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Monday, July 11, 2011

Review: MGI Rate and Recoil Reducing Buffer

I recently had a package show up at my door from the good people at MGI. Inside was one of their most exciting products... Their Rate and Recoil Reducing Buffer (RRRB). MGI produces a wide variety of parts and accessories as well as complete weapon systems... but this one particular product has greatly intrigued me from the first time that I had heard about it.

Their Rate and Recoil Reducing Buffer is designed to reduce the perceived recoil of your rifle by reducing the rifle's cyclic rate. As a result, it helps make rapid fire shooting much more accurate. Its a simple, drop-in unit that replaces the original factory buffer in your M16/M4/AR-15. It works in both carbine and full length rifles and will work with any of the countless AR calibers that are out there.

The unit requires no tools and no additional modifications to the firearm. It simply fits inside the factory buffer spring and then is reinstalled just like the factory part would be. Most importantly, the RRRB is a completely mechanical unit and is not built around a hydraulic setup like other brands are. This contributes greatly to the overall reliability and consistency of this unit.

I installed the RRRB in a Stag Arms Model 1 Carbine with a 16" barrel and took it out to the range for a little testing and evaluation (ammo used was 55gr Wolf FMJ). Now, I dont have access to full auto weaponry, high speed cameras, or a shot timer so I cant give you any specific hard numbers on the reduction in the rate of fire that I was able to get from this unit. I can, however, testify to the fact that this thing works exactly as advertised... and it is impressive!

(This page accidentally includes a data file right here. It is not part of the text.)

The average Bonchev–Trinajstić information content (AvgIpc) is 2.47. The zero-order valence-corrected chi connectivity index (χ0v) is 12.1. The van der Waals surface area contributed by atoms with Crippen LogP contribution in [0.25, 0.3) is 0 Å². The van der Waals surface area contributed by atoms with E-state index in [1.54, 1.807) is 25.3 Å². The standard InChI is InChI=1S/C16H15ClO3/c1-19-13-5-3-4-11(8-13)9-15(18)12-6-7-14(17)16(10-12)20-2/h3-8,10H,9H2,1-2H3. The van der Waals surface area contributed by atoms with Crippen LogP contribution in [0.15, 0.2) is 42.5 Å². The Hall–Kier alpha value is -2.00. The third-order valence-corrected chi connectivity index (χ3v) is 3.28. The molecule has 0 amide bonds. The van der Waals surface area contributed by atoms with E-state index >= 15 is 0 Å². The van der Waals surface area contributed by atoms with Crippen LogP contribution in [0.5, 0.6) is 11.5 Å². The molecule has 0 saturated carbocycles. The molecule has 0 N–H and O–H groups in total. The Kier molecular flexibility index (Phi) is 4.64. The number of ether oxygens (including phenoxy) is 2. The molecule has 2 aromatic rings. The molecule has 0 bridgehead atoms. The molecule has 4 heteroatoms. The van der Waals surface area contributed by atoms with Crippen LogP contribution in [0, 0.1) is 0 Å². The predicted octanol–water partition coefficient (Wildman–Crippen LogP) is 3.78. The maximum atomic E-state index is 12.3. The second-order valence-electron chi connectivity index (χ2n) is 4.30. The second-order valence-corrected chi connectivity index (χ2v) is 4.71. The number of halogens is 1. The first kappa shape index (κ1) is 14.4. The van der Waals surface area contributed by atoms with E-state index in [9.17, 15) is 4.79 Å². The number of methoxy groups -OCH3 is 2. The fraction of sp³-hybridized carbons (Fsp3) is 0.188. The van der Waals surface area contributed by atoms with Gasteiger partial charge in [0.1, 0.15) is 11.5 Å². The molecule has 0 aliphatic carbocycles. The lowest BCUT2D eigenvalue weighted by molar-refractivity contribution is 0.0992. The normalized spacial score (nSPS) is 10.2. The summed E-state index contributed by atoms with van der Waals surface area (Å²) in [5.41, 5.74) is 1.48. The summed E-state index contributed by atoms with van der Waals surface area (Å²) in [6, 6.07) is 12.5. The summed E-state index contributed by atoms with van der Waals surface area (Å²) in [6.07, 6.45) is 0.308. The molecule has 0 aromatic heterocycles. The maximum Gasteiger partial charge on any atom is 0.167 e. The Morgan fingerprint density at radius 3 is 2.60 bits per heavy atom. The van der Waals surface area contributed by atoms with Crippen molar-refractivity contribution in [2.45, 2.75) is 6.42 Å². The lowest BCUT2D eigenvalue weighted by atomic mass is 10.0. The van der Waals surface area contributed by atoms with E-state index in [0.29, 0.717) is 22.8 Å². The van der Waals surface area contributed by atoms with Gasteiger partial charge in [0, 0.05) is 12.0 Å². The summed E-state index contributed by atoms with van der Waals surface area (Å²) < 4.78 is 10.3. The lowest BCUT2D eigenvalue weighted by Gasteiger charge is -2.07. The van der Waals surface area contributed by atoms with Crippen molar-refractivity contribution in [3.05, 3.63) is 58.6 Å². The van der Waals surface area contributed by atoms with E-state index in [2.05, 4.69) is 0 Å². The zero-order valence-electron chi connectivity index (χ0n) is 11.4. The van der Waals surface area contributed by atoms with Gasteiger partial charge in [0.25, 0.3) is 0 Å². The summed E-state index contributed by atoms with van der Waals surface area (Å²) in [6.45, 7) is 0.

Compared to a standard carbine buffer, recoil was without a doubt reduced significantly. Felt recoil was definitely smoother and not as "sharp" as it is with the standard buffer. Muzzle climb and movement off of target were also substantially reduced resulting in faster recovery times and more shots on target. The difference this buffer makes is actually pretty amazing. Shooting a carbine with the RRRB installed is (In my opinion) darn close to shooting a hot .22 lr. The controlabilty of the gun is greatly increased, and I think it would be safe to say that the RRRB would nearly completely eliminate felt recoil and muzzle rise in longer barreled precision 5.56 rifles.

If you want actual hard numbers, in MGI's own testing they were able to achieve the following results:
With an 11.5" M16 with a cyclic rate of nearly 1100 rounds per minute rate of fire was reduced by their buffer to 754 rounds per minute (thats a 31% reduction!). They also tested the unit in an M16 with a 20" barrel that was cycling at 771 rounds per minute. It dropped to 585 rounds per minute (thats a 24% reduction)
Probably the greatest testament that I can give to the RRRB's effectiveness is that of what happened when one of my shooting buddies gave it a go. I told him that the rifle had a new buffer in it, but with him not being an "AR guy" that really didn't mean much of anything to him. He shouldered the rifle on the firing line and squeezed off three shots, stopped, and exclaimed "There's no recoil!". To which I responded, "Its that new buffer I put in it". He then re-shouldered the gun and dumped the rest of the mag.... He came off the line giggling like a school girl and said, "Wow! Thats awesome!".

MGI's RRRB does exactly what they say it does. You don't need fancy high speed cameras to realize that there is a significant reduction in the cyclic rate of the firearm, and that felt recoil is drastically decreased. Reliability was also 100% for the time that I have spent on the range with it. Also included in the box that MGI sent me was their D-Fender D Ring which I am sure also aided in the reliability of the entire package. The D-Fender is just a simple rubber gasket, but it aides in eliminating extraction problems by increasing the extractor spring force by 4 times... pretty cool. Overall, this is a great package, and one that every AR owner should consider including in their setup. It completely lived up to the lofty expectations that I had going into this trial, and I think that it will live up to yours as well.

*MGI also has a couple of videos on YouTube (here and here) if you want to see how the RRRB effects full auto fire.